Skip to main content

Hey, Remote: Find 'Seinfeld’

Comcast Corp. is teaming up with Time Warner Cable to run a market trial of technology that could potentially change the way viewers channel surf: a voice-activated remote control.

After testing the product — which responds to voice commands such as “find Seinfeld” or “scan sports” — with employees, Comcast recently expanded a field trial of a voice-activated remote and program guide from AgileTV Corp. to 50 subscribers in Philadelphia.

The MSO may expand the rollout to hundreds of additional subscribers in its home city within 30 days.

“After we do these 50, we’ll do some more qualitative research, and in the next phase of the trial we’ll probably actually try to sell it. And at that point in time, we might try either including it in the package or pricing it,” Comcast senior vice president of digital TV Mark Hess said last week.


Comcast will work with Time Warner Cable, which is also considering deployment of the voice-activated remote controls, on conducting consumer research based on the rollout, Hess added.

With digital-video subscribers facing a choice of hundreds of channels, in addition to thousands of on-demand programming choices and content stored on digital video recorders, both cable and satellite operators are reshaping their interactive program guides.

DirecTV Inc. recently launched three mosaic channels that allow viewers to choose multiple channels from the same genre, which are placed on a single grid, and EchoStar has used similar mosaic channels.

In addition to helping differentiate itself from the satellite competition, Hess said one of the things that’s attractive about the voice-activated remotes is how easy they would be to market to subscribers.

“It’s a little bit easier to explain that VOD, for example, is to explain, or even a DVR is to explain,” Hess said.

AgileTV’s voice-activated navigation system, branded Promptu, relies on software that is placed on headend servers; a sidecar box that is connected to Motorola Corp.’s DCT-2000 set-top; and a remote control equipped with a microphone and a “push to talk” button.

Because the technology relies on a network infrastructure, AgileTV’s product would only work for cable operators.

But another firm, Newton, Mass.-based OneVideo Technology Corp., is developing a similar voice-activated navigation system that would run solely on a set-top equipped with a microphone, requiring no remote control and no headend software. OneVideo executives are pitching both cable and satellite providers, in addition to pursuing retail distribution.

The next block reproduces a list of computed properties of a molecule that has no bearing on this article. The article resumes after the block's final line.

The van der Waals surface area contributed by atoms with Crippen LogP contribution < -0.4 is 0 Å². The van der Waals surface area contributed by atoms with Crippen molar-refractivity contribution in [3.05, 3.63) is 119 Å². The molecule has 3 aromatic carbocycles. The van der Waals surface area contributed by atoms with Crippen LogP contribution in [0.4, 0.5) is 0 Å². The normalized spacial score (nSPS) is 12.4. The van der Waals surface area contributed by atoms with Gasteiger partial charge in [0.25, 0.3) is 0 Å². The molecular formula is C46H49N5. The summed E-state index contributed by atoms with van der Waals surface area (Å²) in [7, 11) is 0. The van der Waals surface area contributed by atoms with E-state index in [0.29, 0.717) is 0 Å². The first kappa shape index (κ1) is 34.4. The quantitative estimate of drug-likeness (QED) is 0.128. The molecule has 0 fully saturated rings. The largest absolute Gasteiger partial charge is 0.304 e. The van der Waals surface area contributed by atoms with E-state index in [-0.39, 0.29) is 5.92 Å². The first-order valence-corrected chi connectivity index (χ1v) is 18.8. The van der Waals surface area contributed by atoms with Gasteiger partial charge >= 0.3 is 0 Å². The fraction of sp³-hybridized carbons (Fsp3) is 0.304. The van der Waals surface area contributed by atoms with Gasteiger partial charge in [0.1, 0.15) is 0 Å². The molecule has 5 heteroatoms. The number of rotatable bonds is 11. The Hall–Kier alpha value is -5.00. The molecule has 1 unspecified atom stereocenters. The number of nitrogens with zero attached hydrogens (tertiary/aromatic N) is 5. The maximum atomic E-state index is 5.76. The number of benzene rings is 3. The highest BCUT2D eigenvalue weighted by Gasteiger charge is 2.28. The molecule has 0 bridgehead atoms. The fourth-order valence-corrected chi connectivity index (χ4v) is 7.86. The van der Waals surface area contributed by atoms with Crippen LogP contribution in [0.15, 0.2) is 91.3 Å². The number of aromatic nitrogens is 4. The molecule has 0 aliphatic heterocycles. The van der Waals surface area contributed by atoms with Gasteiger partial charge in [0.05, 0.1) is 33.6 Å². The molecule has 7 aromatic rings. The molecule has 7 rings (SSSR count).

AgileTV, whose investors include Motorola Inc. and Insight Communications Co., is the first company to a bring voice-activated remotes and program guide to market. It ran a 15-month test on USA Media’s Marina, Calif., cable system that ended last year.

AgileTV’s Promptu remote contains the same features as a standard DCT-2000 set-top, but it has the “push to talk” button.

Two key voice command viewers can use with the Promptu remote are “scan” and “find.” Viewers can say “find Friends,” and quickly surf to whichever channel is running the sitcom, or say “find actor Tom Cruise” or any other actor, and the guide will present a list of shows or movies featuring the talent.

With the scan feature, a subscriber can say, “scan sports,” or other genres such comedy and drama, and the channel will change every four seconds to every sports show available until the subscriber finds what he’s looking for.

Subscribers can also access Comcast’s on-demand library simply by saying, “on demand,” and then choose a genre such as “sports” or “kids,” and once they find a title they want to view, they would say, “watch” and the name of the program.


In focus groups, AgileTV found most subscribers said they would be willing to pay $5 monthly for a voice-activated remote control — even before they saw the product in action, senior vice president David Hanson said.

“The people that actually used the product in the field at USA Media, when we asked them on exit interviews what it was worth, they said it was a $10 [monthly] product,” said Hanson, a cable veteran who worked previously for Diva Systems Inc. and Viacom Cable.

EchoStar Communications Corp. spokesman Marc Lumpkin said the company has taken a look at voice-activated remote controls. “It’s something that we could consider,” he added.

Gemstar-TV Guide International Inc. executive Todd Walker said Gemstar is bullish on voice-recognition, noting that the technology could also be used to drive other advanced digital TV features, such as chat, ITV and instant messaging.